Development attorney Philip C. Dales’ guest column on the need for a new attitude toward development (The Capital, Nov. 1) sounds simple.
However, the kind of development Mr. Dales is really talking about is a far cry from his feel-good example of a new restaurant opening. His call for more affordable housing as a rationale for approving more large-scale high-end development is just spin — an insult to actual efforts to provide low-cost housing in the city. It continues efforts to paint his opponents as obstructionists.
Mr. Dales works for one of the biggest land-use law firms in Annapolis, Hyatt & Weber, which represents the Crystal Spring project and is also a partner in the planned commercial development and housing at this site. The firm also represents the developers at Rocky Gorge and several other projects seeking city approval.
He cites a White House paper citing impediments imposed by local restrictions leading to a chronic shortage of affordable housing across the country. The Housing Development Toolkit has recommendations to assure availability of affordable housing, something we can all acknowledge is lacking in Annapolis.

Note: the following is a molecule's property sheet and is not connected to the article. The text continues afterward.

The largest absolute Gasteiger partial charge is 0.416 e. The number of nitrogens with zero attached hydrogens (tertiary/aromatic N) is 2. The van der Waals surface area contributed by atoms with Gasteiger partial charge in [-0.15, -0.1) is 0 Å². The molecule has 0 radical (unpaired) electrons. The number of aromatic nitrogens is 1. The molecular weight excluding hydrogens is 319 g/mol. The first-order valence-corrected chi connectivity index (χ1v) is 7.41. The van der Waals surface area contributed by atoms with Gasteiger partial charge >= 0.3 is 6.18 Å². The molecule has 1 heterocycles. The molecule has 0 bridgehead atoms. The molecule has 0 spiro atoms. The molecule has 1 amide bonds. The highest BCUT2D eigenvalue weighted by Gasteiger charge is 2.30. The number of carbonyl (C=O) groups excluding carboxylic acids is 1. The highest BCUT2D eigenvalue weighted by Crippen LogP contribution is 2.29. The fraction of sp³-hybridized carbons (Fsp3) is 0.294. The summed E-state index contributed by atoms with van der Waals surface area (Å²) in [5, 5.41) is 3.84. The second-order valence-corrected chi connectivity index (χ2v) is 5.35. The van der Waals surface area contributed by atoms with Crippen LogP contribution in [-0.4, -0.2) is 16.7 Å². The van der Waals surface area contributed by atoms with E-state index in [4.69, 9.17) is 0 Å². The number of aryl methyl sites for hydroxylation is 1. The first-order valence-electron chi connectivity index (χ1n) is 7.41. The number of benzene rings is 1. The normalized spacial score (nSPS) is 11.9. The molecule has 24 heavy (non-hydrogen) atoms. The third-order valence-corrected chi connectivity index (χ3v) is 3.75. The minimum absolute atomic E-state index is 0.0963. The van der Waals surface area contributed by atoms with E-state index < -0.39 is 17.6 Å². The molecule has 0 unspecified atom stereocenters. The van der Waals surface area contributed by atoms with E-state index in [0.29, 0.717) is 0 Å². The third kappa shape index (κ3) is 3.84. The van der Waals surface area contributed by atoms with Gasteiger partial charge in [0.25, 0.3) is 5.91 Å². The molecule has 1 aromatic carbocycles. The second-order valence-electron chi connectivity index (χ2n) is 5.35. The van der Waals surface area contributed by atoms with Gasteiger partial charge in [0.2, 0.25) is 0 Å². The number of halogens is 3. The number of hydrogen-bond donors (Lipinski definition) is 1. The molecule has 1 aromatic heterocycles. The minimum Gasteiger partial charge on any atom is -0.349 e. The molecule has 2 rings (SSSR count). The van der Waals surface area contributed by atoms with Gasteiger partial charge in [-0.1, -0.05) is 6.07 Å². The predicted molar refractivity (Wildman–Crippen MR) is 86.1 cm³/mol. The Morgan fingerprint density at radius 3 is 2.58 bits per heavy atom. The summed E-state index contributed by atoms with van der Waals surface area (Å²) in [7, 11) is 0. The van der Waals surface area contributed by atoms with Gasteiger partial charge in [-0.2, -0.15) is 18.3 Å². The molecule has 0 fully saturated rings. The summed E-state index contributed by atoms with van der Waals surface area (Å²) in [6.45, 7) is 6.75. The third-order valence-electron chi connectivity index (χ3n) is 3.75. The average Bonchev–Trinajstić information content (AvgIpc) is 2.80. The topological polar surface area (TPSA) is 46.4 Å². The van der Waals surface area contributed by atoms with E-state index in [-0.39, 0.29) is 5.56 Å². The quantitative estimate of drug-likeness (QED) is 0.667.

However, in his call for an end to NIMBYism and excessive regulation of land development, he failed to note that developments like Crystal Spring provide no affordable housing. This issue has nothing to do with barriers Mr. Dales seeks to curtail, including laws to assure proper land use with citizen input, control traffic and protect forests and water quality.
Lost in his smoke screen are the serious impacts to our quality of life with traffic, school overcrowding and environmental damage, while retuning few benefits to the people of the city. Perhaps he could include affordable housing in the developments his firm represents rather that using the affordable housing issue to deflect important discussions.
JIM URBAN, ANNAPOLIS
Editor’s note: The writer is a landscape architect and served on the City Planning Commission.